Lipoprotein(a) is associated with necrotic core progression of non-culprit coronary lesions in statin-treated patients with angina pectoris
1 Division of Cardiology, Department of Internal Medicine, Yokohama Sakae Kyosai Hospital, 132 Katsura-cho, Sakae-ku, Yokohama 247-8581, Japan
2 Department of Cardiology, Tsurumi Nishiguchi Hospital, Yokohama, Japan
3 Department of Cardiology, Yokohama Seamen’s Insurance Hospital, Yokohama, Japan
4 Department of Cardiology, Kanagawa Cardiovascular and Respiratory Center, Yokohama, Japan
5 Department of Cardiology, Hiratsuka Kyosai Hospital, Hiratsuka, Japan
6 Fourth Department of Internal Medicine, Mizonokuchi Hospital, Teikyo University School of Medicine, Kawasaki, Japan
7 Cardiovascular Center, Yokosuka Kyosai Hospital, Yokosuka, Japan
8 Department of Cardiology, National Hospital Organization, Disaster Medical Center, Tokyo, Japan
9 Department of Cardiology, Ebina General Hospital, Ebina, Japan
10 Division of Cardiology, Showa University Fujigaoka Rehabilitation Hospital, Yokohama, Japan
11 Department of Cardiology, Tokai University School of Medicine, Isehara, Japan
12 Department of Cardiology, Tokyo Women’s Medical University, Tokyo, Japan
13 Department of Cardiology, Saiseikai Yokohama City Eastern Hospital, Yokohama, Japan
14 Division of Cardiology, Yokohama City University Medical Center, Yokohama, Japan
15 Cardiovascular Imaging Center, Toyohashi, Japan
Lipids in Health and Disease 2014, 13:59 doi:10.1186/1476-511X-13-59Published: 1 April 2014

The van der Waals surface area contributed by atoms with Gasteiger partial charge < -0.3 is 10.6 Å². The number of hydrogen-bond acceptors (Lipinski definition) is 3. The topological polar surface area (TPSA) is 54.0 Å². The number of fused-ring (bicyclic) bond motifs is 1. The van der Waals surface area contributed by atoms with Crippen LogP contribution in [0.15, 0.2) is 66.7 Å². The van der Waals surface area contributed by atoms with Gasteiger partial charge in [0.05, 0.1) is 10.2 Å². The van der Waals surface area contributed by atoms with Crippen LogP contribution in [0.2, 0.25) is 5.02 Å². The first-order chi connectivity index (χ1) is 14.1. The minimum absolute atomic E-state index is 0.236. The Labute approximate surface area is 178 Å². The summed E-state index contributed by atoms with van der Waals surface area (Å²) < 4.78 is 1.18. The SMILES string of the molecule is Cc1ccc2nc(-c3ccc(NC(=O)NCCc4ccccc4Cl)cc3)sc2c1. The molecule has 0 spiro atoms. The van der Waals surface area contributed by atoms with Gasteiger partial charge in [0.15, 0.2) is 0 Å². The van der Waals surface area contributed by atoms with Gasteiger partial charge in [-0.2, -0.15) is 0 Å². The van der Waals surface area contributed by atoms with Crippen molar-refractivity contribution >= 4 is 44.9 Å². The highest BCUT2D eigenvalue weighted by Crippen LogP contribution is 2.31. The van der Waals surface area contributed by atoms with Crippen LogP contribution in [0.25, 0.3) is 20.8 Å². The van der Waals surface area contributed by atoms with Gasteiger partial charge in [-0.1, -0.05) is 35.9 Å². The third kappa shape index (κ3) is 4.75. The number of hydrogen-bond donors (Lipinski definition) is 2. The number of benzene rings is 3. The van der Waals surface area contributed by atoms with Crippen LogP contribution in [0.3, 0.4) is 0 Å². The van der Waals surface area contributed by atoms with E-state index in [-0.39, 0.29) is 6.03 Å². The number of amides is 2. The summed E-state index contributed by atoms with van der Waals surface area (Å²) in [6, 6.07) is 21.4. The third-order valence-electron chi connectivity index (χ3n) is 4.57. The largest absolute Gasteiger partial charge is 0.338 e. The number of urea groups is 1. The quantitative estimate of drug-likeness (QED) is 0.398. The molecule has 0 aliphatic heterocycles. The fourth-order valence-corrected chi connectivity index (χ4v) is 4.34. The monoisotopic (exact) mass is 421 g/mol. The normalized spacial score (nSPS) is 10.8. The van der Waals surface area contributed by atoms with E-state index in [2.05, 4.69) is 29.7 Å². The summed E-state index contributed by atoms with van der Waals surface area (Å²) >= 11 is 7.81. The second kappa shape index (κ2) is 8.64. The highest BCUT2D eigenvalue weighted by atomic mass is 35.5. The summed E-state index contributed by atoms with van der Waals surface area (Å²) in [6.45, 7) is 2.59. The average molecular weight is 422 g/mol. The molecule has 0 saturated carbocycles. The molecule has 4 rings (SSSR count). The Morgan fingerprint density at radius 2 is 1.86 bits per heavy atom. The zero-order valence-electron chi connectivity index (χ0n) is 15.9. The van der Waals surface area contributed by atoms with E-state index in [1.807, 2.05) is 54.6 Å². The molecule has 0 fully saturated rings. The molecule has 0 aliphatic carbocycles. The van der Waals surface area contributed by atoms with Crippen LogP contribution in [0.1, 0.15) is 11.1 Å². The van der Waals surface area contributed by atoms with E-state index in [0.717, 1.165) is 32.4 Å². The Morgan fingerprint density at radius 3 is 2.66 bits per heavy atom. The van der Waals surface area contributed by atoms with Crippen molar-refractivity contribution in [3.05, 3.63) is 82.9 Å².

Statin therapy results in regression and stabilization of coronary artery plaques, and reduces the incidence of coronary artery disease. However, statin therapy does not effectively halt the accumulation of necrotic core in all patients. The purpose of the present study was to identify the predictors associated with necrotic core progression during statin therapy.
Coronary atherosclerosis in non-culprit lesions was evaluated using virtual histology intravascular ultrasound at baseline and 8 months after statin therapy. One hundred nineteen patients were divided into 2 groups based on necrotic core progression or regression during an 8-month follow-up period.
Patients with necrotic core progression had higher serum lipoprotein(a) [Lp(a)] levels than patients with regression at baseline (16 mg/dL vs. 12 mg/dL, p = 0.02) and at the 8-month follow-up (17 mg/dL vs. 10 mg/dL, p = 0.006). Patients with necrotic core progression had a higher fibro-fatty plaque volume (1.28 mm3/mm vs. 0.73 mm3/mm, p = 0.002), and less necrotic core (0.56 mm3/mm vs. 1.04 mm3/mm, p < 0.0001) and dense calcium (0.35 mm3/mm vs. 0.56 mm3/mm, p = 0.006) plaque volumes at baseline than patients with regression. Multivariate logistic regression analysis showed that Lp(a) was a significant independent predictor associated with necrotic core progression during statin therapy (odds ratio [OR]: 3.514; 95% confidence interval [CI]: 1.338-9.228; p = 0.01).
Serum Lp(a) is independently associated with necrotic core progression in statin-treated patients with angina pectoris.